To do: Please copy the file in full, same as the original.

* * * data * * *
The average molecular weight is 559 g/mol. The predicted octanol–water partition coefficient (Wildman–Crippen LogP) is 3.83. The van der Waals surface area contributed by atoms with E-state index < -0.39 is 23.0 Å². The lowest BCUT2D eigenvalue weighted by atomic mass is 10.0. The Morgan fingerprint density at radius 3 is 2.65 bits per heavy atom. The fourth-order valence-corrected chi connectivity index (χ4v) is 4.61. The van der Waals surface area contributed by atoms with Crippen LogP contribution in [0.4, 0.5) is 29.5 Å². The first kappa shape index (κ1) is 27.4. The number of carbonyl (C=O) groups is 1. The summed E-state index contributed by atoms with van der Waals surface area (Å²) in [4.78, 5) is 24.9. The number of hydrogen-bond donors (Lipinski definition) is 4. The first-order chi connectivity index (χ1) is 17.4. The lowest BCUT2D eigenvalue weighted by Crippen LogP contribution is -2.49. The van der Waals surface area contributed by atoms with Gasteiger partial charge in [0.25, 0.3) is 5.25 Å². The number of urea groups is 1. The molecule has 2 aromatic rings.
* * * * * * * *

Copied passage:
The average molecular weight is 559 g/mol. The predicted octanol–water partition coefficient (Wildman–Crippen LogP) is 3.83. The van der Waals surface area contributed by atoms with E-state index < -0.39 is 23.0 Å². The lowest BCUT2D eigenvalue weighted by atomic mass is 10.0. The Morgan fingerprint density at radius 3 is 2.65 bits per heavy atom. The fourth-order valence-corrected chi connectivity index (χ4v) is 4.61. The van der Waals surface area contributed by atoms with Crippen LogP contribution in [0.4, 0.5) is 29.5 Å². The first kappa shape index (κ1) is 27.4. The number of carbonyl (C=O) groups is 1. The summed E-state index contributed by atoms with van der Waals surface area (Å²) in [4.78, 5) is 24.9. The number of hydrogen-bond donors (Lipinski definition) is 4. The first-order chi connectivity index (χ1) is 17.4. The lowest BCUT2D eigenvalue weighted by Crippen LogP contribution is -2.49. The van der Waals surface area contributed by atoms with Gasteiger partial charge in [0.25, 0.3) is 5.25 Å². The number of urea groups is 1. The molecule has 2 aromatic rings.